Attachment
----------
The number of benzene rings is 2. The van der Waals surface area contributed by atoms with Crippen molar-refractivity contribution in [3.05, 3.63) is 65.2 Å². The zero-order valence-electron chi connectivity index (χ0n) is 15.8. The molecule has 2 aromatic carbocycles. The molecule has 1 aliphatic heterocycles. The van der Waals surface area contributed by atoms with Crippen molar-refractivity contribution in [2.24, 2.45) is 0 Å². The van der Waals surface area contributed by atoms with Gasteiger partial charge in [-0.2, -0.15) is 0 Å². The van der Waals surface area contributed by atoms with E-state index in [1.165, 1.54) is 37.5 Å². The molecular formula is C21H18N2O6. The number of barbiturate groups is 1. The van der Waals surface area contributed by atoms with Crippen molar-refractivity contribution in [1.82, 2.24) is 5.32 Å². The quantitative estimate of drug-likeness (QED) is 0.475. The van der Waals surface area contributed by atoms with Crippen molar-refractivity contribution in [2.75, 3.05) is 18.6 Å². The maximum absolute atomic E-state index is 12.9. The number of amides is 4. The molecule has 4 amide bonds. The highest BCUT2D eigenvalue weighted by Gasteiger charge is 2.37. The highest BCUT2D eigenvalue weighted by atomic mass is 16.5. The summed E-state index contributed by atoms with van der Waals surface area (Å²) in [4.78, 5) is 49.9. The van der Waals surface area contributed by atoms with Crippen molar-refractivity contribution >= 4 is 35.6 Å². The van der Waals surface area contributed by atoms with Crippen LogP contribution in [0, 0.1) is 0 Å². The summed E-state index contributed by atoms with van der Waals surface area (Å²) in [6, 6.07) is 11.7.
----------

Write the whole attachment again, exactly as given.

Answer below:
The number of benzene rings is 2. The van der Waals surface area contributed by atoms with Crippen molar-refractivity contribution in [3.05, 3.63) is 65.2 Å². The zero-order valence-electron chi connectivity index (χ0n) is 15.8. The molecule has 2 aromatic carbocycles. The molecule has 1 aliphatic heterocycles. The van der Waals surface area contributed by atoms with Crippen molar-refractivity contribution in [2.24, 2.45) is 0 Å². The van der Waals surface area contributed by atoms with Gasteiger partial charge in [-0.2, -0.15) is 0 Å². The van der Waals surface area contributed by atoms with E-state index in [1.165, 1.54) is 37.5 Å². The molecular formula is C21H18N2O6. The number of barbiturate groups is 1. The van der Waals surface area contributed by atoms with Crippen molar-refractivity contribution in [1.82, 2.24) is 5.32 Å². The quantitative estimate of drug-likeness (QED) is 0.475. The van der Waals surface area contributed by atoms with Crippen molar-refractivity contribution in [2.75, 3.05) is 18.6 Å². The maximum absolute atomic E-state index is 12.9. The number of amides is 4. The molecule has 4 amide bonds. The highest BCUT2D eigenvalue weighted by Gasteiger charge is 2.37. The highest BCUT2D eigenvalue weighted by atomic mass is 16.5. The summed E-state index contributed by atoms with van der Waals surface area (Å²) in [4.78, 5) is 49.9. The van der Waals surface area contributed by atoms with Crippen molar-refractivity contribution >= 4 is 35.6 Å². The van der Waals surface area contributed by atoms with Crippen LogP contribution in [0, 0.1) is 0 Å². The summed E-state index contributed by atoms with van der Waals surface area (Å²) in [6, 6.07) is 11.7.